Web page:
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Hyde & Seek creche owner ordered to pay damages over standard of rental accommodation in 2013

Anne Davy featured in an RTÉ Investigates documentary into childcare this week.

Anne Davy
Anne Davy

A WOMAN WHO featured in an RTÉ documentary about childcare facilities this week was previously ordered to pay damages to a tenant living in a property registered in her name.

TheJournal.ie can reveal that creche owner Anne Davy was instructed by the Residential Tenancies Board (RTB) to pay €500 to the tenant for allegedly breaching her obligations as a landlord under the Residential Tenancies Act in 2013.

The order was made after a tenant living at a house on Clonliffe Road in Dublin 3 complained about the standard and maintenance of the property.

The dispute is one of three orders to have been made by the RTB concerning properties connected to the Hyde & Seek owner.

Earlier this year, the board found in favour of Anne Davy and her husband Peter after a tenant at a property owned by the couple sought to resolve an issue concerning the overpayment of rent at a property on Saint Bridget’s Road Lower in Drumcondra.

The board also found in favour of Davy in relation to a dispute over deposit retention and rent arrears brought by a tenant living at a third property on Botanic Avenue in Glasnevin in 2014.

Planning objections

Earlier this week, Davy stood down from her duties with Hyde & Seek ahead of the airing of RTÉ’s documentary.

Footage showed Davy roughly handling children in her care, while undercover RTÉ reporters were not garda vetted or asked whether they had adequate childcare qualifications to work at the chain’s creches.

Tusla inspection reports also reveal how the chain has frequently breached minimum standards at the four creches it operates.

Following the RTB order concerning the property on Clonliffe Road, Dublin City Council also refused planning permission for the construction of a new creche.

The property is adjacent to the Hyde & Seek facility on Tolka Road, one of the three creches which featured on Wednesday’s RTÉ Investigates documentary.


A number of complainants, including former Lord Mayor Nial Ring, objected to the proposal over concerns that the area was already adequately provided with childcare facilities.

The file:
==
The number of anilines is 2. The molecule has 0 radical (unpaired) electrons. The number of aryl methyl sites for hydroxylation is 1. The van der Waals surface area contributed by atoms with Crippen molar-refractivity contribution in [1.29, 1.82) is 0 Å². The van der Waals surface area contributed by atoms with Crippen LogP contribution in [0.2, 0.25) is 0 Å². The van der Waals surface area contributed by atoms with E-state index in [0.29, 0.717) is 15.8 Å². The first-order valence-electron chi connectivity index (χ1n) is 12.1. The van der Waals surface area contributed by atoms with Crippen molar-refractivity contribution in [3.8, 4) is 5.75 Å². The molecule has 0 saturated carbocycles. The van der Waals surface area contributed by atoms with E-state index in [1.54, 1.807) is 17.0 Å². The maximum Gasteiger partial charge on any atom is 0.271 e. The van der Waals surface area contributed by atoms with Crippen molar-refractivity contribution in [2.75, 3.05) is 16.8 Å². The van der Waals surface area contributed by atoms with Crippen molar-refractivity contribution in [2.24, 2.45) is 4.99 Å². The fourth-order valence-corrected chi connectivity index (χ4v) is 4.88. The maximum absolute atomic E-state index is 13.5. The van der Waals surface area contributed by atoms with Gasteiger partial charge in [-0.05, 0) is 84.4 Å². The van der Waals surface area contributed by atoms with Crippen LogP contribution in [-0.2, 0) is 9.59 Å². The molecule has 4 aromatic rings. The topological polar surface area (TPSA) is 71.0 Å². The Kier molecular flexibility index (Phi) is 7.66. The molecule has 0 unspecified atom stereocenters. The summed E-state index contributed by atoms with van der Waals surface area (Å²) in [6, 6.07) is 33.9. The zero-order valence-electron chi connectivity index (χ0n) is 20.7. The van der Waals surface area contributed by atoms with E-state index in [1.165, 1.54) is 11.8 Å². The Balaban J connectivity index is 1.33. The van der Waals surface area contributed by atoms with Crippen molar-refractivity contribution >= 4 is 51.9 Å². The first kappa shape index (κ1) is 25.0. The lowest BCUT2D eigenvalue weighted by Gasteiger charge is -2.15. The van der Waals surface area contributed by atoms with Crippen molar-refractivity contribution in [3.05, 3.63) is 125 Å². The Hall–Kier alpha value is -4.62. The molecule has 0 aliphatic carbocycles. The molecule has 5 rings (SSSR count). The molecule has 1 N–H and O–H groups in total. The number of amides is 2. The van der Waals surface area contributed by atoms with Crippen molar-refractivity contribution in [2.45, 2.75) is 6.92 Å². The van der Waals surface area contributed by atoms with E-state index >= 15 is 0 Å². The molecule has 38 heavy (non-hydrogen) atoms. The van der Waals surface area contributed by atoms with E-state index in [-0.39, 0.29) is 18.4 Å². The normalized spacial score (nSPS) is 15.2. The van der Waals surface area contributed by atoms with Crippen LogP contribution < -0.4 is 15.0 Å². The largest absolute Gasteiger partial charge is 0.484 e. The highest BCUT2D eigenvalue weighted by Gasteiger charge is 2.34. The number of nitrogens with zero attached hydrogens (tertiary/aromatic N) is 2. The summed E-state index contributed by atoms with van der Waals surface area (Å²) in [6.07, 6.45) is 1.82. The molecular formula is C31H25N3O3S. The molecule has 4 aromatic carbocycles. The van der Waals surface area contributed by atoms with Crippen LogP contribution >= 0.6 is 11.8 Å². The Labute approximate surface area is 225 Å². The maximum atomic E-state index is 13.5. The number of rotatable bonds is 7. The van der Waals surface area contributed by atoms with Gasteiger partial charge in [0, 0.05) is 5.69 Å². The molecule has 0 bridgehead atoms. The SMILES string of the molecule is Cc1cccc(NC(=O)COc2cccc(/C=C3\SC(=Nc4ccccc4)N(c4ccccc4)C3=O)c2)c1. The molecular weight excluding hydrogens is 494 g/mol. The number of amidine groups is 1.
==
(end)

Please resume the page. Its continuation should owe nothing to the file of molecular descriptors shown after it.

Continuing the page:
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Ring also questioned the site’s suitability as a childcare facility in relation to child safety, following contact from who he described as a number of local residents.

In a joint letter to Dublin City Council, 33 residents of Clonliffe Road and nearby Orchard Road and Tolka Road expressed concerns about the site’s planning history, its suitability, traffic issues, vehicular access, as well as child safety.

It read:

“We have serious concerns for the welfare of children who would attend this facility, due to restricted access, the varied use of the residence, the possible movement of children between Mrs Davy’s current business and the proposed new facility and Mrs Davy’s prior history of care.
Whilst local residents are not against business development, etc., the nature of this facility and experience of how it is being run at present does not give local residents comfort, and overall it is the welfare, care and safety of the children in the creche which is of most concern.

The letter added that residents in the area had to adjust their increased noise levels as a result of the existing creche on Tolka Road and would have to tolerate subsequent noise associated with construction and new creche activity.

Davy was also refused planning permission by An Bord Pleanála to build a new creche at a shop at the property on Botanic Road in 2013.

Court ruling

Earlier this year, Davy was read the Probation Act after Hyde & Seek Childcare pleaded guilty in court to not registering a creche in Glasnevin with Tusla, despite operating it for 14 months.

In 2005, she was also fined €1,200 at Dublin District Court after being found guilty of failing to safeguard the health, safety and welfare of a three-year-old boy in her care, whom she left behind in Fairview Park during a creche outing on 30 July 2004.

Accounts seen by TheJournal.ie show that Hyde & Seek Childcare Limited made over €2.7 million in profit in its last five financial years.

The company had net assets of almost €3 million at the end of 2018, when it also owed Anne Davy €107,360 arising from a loan provided by her.

RTÉ revealed that the company has acquired a property to open a fifth creche in Dublin, although it is not yet known where this is.

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